OK, I thought, they passed that hurdle so I’ll take a chance. After all £200 off seemed rather a lot from a £560 price, and also it was a hundred lower than Amazon. Maybe they charge a lot for delivery? No, delivery was free. Better and better I thought. Then I learned that they offer a two year warranty which pleased me no end, I can telly you!

So at 1:23 yesterday I placed the order (the PayPal invoice stated the time was 13:23:23) and was informed delivery would take up to five days. Reasonable, I thought, after all the delivery wasn’t an extra.

This morning I was rudely awakened by the DHL delivery van with my coffee machine. I certainly didn’t mind and anyway, the delivery guy was a fellow African and we share the same African sense of humour – and he is used to me taking deliveries in my dressing gown! But I was still amazed at such a quick service from Paysan!

Beans to cup machines are a little more complex to operate than ordinary household machines so it is worth reading the manual before even starting. There are things to do before making your first cup so don’t try any short cuts. It took us the best part of an hour to get acquainted with the machine, but after that the coffee came pouring out and was delicious. The next step is to acquaint ourselves with the cleaning as a lot of the insides need to be taken out and cleaned. A chore once a week or once a month depending on the make, but well worth it to keep the fantastic taste alive.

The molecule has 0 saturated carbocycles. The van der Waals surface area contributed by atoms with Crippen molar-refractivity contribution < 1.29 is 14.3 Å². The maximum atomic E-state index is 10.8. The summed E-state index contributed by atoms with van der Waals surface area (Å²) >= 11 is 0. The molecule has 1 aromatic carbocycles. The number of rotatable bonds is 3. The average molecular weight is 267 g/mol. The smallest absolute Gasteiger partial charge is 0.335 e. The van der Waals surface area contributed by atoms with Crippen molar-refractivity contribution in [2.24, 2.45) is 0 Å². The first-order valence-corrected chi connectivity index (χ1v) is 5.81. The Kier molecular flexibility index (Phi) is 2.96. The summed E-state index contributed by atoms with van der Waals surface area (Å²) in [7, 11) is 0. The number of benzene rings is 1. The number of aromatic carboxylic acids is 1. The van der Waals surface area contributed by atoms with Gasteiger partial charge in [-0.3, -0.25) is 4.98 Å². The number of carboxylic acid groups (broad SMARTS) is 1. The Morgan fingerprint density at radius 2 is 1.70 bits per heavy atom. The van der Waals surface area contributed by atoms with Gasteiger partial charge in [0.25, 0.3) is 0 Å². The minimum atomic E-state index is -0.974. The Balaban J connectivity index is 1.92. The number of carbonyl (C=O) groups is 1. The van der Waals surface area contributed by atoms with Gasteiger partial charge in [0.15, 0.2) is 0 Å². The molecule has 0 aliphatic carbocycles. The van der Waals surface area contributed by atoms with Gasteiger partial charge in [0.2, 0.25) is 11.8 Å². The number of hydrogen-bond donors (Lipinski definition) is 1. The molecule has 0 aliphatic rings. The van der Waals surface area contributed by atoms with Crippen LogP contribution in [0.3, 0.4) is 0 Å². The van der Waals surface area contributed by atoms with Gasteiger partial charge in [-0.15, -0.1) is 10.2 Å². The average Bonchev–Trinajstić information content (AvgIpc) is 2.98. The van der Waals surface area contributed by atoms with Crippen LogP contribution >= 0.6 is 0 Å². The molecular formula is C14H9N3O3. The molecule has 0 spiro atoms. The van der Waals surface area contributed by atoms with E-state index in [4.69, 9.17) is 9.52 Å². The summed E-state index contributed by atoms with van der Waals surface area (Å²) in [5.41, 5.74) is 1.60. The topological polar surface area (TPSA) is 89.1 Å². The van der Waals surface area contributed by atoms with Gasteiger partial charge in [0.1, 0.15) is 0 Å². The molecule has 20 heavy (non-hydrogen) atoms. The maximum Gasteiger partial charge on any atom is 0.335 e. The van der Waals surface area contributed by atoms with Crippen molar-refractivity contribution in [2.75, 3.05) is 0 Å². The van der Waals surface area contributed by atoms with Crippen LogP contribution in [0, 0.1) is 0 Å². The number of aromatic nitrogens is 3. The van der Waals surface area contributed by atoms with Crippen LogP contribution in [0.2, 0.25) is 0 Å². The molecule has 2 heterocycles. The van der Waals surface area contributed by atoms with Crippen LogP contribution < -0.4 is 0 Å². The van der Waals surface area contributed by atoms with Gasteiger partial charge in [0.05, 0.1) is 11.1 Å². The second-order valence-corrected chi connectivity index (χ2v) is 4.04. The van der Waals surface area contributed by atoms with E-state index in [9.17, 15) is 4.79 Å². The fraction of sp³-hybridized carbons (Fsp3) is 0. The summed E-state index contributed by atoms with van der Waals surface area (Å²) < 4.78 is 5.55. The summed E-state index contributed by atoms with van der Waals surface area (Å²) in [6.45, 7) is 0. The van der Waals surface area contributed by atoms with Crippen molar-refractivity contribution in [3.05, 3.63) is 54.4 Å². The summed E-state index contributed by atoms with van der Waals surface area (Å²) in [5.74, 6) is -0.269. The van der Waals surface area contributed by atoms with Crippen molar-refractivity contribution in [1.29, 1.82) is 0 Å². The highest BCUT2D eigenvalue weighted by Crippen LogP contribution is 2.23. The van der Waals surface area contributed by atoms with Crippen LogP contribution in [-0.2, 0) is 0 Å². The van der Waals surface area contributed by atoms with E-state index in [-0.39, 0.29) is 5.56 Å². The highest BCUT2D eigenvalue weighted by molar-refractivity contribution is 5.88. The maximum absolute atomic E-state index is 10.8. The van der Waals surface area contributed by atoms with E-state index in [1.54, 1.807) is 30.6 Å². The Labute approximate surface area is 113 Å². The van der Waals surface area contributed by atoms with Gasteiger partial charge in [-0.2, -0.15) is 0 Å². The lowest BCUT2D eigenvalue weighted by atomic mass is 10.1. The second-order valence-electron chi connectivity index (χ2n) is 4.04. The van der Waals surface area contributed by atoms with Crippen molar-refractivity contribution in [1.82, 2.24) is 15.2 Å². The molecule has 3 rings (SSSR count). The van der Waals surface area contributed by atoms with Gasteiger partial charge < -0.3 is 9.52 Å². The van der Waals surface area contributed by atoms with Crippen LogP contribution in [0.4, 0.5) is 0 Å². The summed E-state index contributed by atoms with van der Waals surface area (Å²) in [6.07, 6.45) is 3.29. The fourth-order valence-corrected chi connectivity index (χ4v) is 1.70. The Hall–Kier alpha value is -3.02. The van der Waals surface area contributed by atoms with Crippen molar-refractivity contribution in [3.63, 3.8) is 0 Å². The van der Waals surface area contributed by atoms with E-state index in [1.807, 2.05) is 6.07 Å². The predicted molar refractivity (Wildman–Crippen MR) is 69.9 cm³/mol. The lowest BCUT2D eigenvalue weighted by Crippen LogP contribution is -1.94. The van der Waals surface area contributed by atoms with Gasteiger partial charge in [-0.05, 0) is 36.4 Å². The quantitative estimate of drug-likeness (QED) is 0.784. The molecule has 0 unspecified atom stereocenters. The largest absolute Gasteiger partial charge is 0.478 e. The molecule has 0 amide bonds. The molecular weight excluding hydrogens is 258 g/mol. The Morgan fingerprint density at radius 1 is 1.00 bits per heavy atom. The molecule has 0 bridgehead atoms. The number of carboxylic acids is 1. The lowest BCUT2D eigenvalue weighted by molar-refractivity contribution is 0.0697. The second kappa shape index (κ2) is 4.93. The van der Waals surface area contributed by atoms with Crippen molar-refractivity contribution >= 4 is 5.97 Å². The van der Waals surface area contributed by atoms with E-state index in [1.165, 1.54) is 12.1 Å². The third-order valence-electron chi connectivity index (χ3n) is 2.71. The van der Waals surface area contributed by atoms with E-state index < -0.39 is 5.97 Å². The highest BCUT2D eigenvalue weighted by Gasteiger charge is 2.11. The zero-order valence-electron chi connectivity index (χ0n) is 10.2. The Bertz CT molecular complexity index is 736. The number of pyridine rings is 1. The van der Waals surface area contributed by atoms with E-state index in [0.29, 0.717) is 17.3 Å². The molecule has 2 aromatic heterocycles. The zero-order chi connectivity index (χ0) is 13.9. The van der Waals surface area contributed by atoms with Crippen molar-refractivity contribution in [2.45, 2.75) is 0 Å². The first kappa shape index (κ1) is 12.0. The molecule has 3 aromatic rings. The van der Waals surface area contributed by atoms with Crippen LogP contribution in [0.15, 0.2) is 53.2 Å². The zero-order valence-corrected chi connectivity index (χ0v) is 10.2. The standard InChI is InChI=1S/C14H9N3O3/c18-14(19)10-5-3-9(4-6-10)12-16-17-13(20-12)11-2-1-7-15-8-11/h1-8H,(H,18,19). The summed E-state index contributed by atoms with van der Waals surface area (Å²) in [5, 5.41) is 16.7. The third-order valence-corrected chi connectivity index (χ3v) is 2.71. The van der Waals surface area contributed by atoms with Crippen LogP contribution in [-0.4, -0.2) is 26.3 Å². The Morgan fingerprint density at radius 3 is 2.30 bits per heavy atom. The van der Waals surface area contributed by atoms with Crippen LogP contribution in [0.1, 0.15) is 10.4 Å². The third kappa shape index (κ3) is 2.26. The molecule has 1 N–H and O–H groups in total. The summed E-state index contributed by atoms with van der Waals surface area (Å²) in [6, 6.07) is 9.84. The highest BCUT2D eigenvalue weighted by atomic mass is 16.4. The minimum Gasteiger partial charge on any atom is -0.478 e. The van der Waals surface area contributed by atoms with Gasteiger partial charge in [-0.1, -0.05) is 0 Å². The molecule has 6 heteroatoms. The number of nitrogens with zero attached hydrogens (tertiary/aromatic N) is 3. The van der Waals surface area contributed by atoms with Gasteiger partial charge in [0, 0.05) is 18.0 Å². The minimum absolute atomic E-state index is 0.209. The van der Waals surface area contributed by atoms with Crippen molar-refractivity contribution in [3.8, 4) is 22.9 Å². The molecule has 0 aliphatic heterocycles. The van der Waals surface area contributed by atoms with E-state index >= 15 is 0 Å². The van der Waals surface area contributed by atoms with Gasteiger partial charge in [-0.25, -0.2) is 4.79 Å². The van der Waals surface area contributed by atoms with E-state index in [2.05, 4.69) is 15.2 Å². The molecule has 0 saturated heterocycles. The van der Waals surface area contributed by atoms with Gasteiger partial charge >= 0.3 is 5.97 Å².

This machine can use coffee beans or ground coffee. You fill the water container, put the beans in the hopper one end and you are set to go. Once you have set it for your favourite settings, they are set until you change them so, to make a cup of coffee any-time, we just walk into the kitchen, put a cup underneath, press one button and by the time we get the milk out of the fridge, it is ready.

With ground coffee, just put a spoonful in the hopper and then follow the above.

We use both beans and ground coffee. Beans are used if we have a dinner party, but normally we use a very good strong ground coffee which we buy from I.K.E.A. (the furniture people) as they have a small supermarket by their checkout.

A 250 gram packet is £1.15. The nearest to that strength and quality in Tesco used to be £2.80 but it is probably more now.